Enhancing the Impact of Behavioral Pain Management on MAT Outcomes


Project Title: Enhancing the Impact of Behavioral Pain Management on MAT Outcomes
PI name(s): Lewei Allison Lin,
Co-I name(s): Kipling (Kip) Bohnert, , John Piette Funding (sponsor): National Center for Complementary and Integrative Health

Summary

This funded study will conduct a randomized trial (N=100) comparing telephone-based PPMI approach to EUC to assess the impact of randomization to PPMI on MAT retention, pain level, pain-related functioning, and frequency of opioid use.

Abstract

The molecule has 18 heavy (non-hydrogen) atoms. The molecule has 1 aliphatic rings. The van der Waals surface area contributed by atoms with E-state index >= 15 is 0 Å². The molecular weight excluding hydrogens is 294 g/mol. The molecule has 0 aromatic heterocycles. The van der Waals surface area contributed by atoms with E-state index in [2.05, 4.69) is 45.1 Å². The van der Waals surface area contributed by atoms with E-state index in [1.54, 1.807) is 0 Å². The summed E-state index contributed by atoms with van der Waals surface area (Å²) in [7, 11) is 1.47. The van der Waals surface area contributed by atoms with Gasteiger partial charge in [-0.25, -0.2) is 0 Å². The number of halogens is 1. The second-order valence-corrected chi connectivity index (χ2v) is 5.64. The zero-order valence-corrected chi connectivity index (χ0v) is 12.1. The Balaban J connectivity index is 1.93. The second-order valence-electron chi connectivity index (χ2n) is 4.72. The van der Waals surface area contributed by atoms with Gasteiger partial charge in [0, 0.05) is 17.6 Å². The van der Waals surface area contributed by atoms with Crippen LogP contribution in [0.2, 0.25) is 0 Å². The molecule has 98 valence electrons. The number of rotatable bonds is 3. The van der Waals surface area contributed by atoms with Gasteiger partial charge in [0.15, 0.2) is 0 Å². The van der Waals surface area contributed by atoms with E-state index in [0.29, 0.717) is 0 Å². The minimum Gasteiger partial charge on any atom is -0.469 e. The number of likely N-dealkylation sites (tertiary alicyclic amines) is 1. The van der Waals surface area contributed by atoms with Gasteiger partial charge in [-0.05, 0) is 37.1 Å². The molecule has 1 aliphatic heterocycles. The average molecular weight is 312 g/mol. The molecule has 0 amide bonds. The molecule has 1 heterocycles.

In order to address the opioid epidemic in the United States, it is essential to improve outcomes in individuals with opioid use disorders (OUD). Medication Assisted Treatments (MAT) can be extremely helpful for those with OUDs but poor treatment retention on MAT diminishes the potential positive impact of these interventions. One factor that has been linked to poorer outcomes in those with OUD and may undermine treatment adherence is chronic pain, which is reported in the majority of those receiving OUD treatment. Psychosocial interventions for pain have been effective in patients with chronic pain and substance use disorders, but these interventions have not been thoroughly examined in the OUD population receiving MAT. The study team received a recent grant from the National Center for Complementary and Integrative Health to refine and adapt a psychosocial pain management intervention (PPMI) to be delivered by telephone for patients with OUD receiving MAT. After finalizing the intervention this funded study will conduct a randomized trial (N=100) comparing telephone-based PPMI approach to EUC to assess the impact of randomization to PPMI on MAT retention, pain level, pain-related functioning, and frequency of opioid use. However, more work is needed to understand the potential applicability of this intervention to other high-risk groups, study the longer-term impact of PPMI and gather data to inform the implementation of PPMI in MAT patients. In particular, understanding methods to reach Veterans is important because of consistent evidence highlighting the high prevalence of OUDs and opioid-related adverse events, including overdose, in Veterans. The proposed work addresses the gaps in the literature and builds on the ongoing, funded project by: (aim 1) adding additional recruitment sites at the VA Ann Arbor Healthcare System (100 additional participants or a total N of 200 when combined with the ongoing study); (aim 2) extending the measurement of longer-term outcomes by adding follow-up assessments at 6-, 9- and 12-months for the entire sample (N=200); (aim 3) facilitating the rapid implementation of results by gathering qualitative data from key stakeholders including MAT treatment providers (N=15) and patients who received the PPMI intervention (N=20 participants recruited at the end of the trial). This work will provide a robust test of the PPMI intervention to help enhance MAT outcomes in a larger and more-representative group of participants while also paving the way for future implementation of interventions to improve MAT retention.